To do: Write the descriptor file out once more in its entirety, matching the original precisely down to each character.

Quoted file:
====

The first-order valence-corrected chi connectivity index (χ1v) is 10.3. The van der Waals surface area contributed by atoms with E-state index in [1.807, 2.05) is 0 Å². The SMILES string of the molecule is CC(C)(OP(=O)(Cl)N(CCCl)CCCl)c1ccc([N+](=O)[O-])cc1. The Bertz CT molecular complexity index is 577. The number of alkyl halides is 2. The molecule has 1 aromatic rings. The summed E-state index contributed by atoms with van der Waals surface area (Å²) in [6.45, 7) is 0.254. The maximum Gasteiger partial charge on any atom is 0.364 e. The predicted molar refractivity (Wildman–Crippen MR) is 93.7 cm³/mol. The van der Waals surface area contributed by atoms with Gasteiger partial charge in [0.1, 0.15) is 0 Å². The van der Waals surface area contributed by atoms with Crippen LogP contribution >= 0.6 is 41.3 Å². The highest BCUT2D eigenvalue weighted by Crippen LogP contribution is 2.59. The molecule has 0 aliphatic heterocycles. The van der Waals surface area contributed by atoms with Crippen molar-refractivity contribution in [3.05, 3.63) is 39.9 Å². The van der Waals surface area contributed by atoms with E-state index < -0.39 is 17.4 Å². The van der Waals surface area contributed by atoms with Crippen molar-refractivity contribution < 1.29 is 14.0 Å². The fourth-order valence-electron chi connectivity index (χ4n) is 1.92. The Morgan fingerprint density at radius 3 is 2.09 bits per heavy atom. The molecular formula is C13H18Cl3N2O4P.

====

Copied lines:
The first-order valence-corrected chi connectivity index (χ1v) is 10.3. The van der Waals surface area contributed by atoms with E-state index in [1.807, 2.05) is 0 Å². The SMILES string of the molecule is CC(C)(OP(=O)(Cl)N(CCCl)CCCl)c1ccc([N+](=O)[O-])cc1. The Bertz CT molecular complexity index is 577. The number of alkyl halides is 2. The molecule has 1 aromatic rings. The summed E-state index contributed by atoms with van der Waals surface area (Å²) in [6.45, 7) is 0.254. The maximum Gasteiger partial charge on any atom is 0.364 e. The predicted molar refractivity (Wildman–Crippen MR) is 93.7 cm³/mol. The van der Waals surface area contributed by atoms with Gasteiger partial charge in [0.1, 0.15) is 0 Å². The van der Waals surface area contributed by atoms with Crippen LogP contribution >= 0.6 is 41.3 Å². The highest BCUT2D eigenvalue weighted by Crippen LogP contribution is 2.59. The molecule has 0 aliphatic heterocycles. The van der Waals surface area contributed by atoms with Crippen molar-refractivity contribution in [3.05, 3.63) is 39.9 Å². The van der Waals surface area contributed by atoms with E-state index < -0.39 is 17.4 Å². The van der Waals surface area contributed by atoms with Crippen molar-refractivity contribution < 1.29 is 14.0 Å². The fourth-order valence-electron chi connectivity index (χ4n) is 1.92. The Morgan fingerprint density at radius 3 is 2.09 bits per heavy atom. The molecular formula is C13H18Cl3N2O4P.